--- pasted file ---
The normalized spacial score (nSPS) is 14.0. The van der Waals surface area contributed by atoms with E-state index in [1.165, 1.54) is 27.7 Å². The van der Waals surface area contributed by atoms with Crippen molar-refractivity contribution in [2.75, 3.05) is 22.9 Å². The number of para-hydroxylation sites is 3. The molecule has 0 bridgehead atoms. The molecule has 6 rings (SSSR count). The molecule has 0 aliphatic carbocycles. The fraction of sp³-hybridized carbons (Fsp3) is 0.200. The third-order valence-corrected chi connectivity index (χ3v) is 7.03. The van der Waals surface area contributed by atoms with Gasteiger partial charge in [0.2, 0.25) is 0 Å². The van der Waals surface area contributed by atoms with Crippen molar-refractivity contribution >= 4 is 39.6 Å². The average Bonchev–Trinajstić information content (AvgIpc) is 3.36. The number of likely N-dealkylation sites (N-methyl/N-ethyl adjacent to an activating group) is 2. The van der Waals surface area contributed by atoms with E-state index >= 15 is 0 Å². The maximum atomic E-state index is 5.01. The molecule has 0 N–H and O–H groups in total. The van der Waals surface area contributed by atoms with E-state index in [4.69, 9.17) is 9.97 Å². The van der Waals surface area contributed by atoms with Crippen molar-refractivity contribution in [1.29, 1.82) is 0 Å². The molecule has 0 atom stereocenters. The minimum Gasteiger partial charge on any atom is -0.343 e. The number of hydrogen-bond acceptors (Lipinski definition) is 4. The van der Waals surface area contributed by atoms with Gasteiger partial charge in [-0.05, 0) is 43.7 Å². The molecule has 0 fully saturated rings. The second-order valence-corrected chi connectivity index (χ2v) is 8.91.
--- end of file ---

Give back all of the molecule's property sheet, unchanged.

The normalized spacial score (nSPS) is 14.0. The van der Waals surface area contributed by atoms with E-state index in [1.165, 1.54) is 27.7 Å². The van der Waals surface area contributed by atoms with Crippen molar-refractivity contribution in [2.75, 3.05) is 22.9 Å². The number of para-hydroxylation sites is 3. The molecule has 0 bridgehead atoms. The molecule has 6 rings (SSSR count). The molecule has 0 aliphatic carbocycles. The fraction of sp³-hybridized carbons (Fsp3) is 0.200. The third-order valence-corrected chi connectivity index (χ3v) is 7.03. The van der Waals surface area contributed by atoms with Gasteiger partial charge in [0.2, 0.25) is 0 Å². The van der Waals surface area contributed by atoms with Crippen molar-refractivity contribution >= 4 is 39.6 Å². The average Bonchev–Trinajstić information content (AvgIpc) is 3.36. The number of likely N-dealkylation sites (N-methyl/N-ethyl adjacent to an activating group) is 2. The van der Waals surface area contributed by atoms with E-state index >= 15 is 0 Å². The maximum atomic E-state index is 5.01. The molecule has 0 N–H and O–H groups in total. The van der Waals surface area contributed by atoms with E-state index in [4.69, 9.17) is 9.97 Å². The van der Waals surface area contributed by atoms with Crippen molar-refractivity contribution in [1.29, 1.82) is 0 Å². The molecule has 0 atom stereocenters. The minimum Gasteiger partial charge on any atom is -0.343 e. The number of hydrogen-bond acceptors (Lipinski definition) is 4. The van der Waals surface area contributed by atoms with Gasteiger partial charge in [-0.05, 0) is 43.7 Å². The molecule has 0 fully saturated rings. The second-order valence-corrected chi connectivity index (χ2v) is 8.91.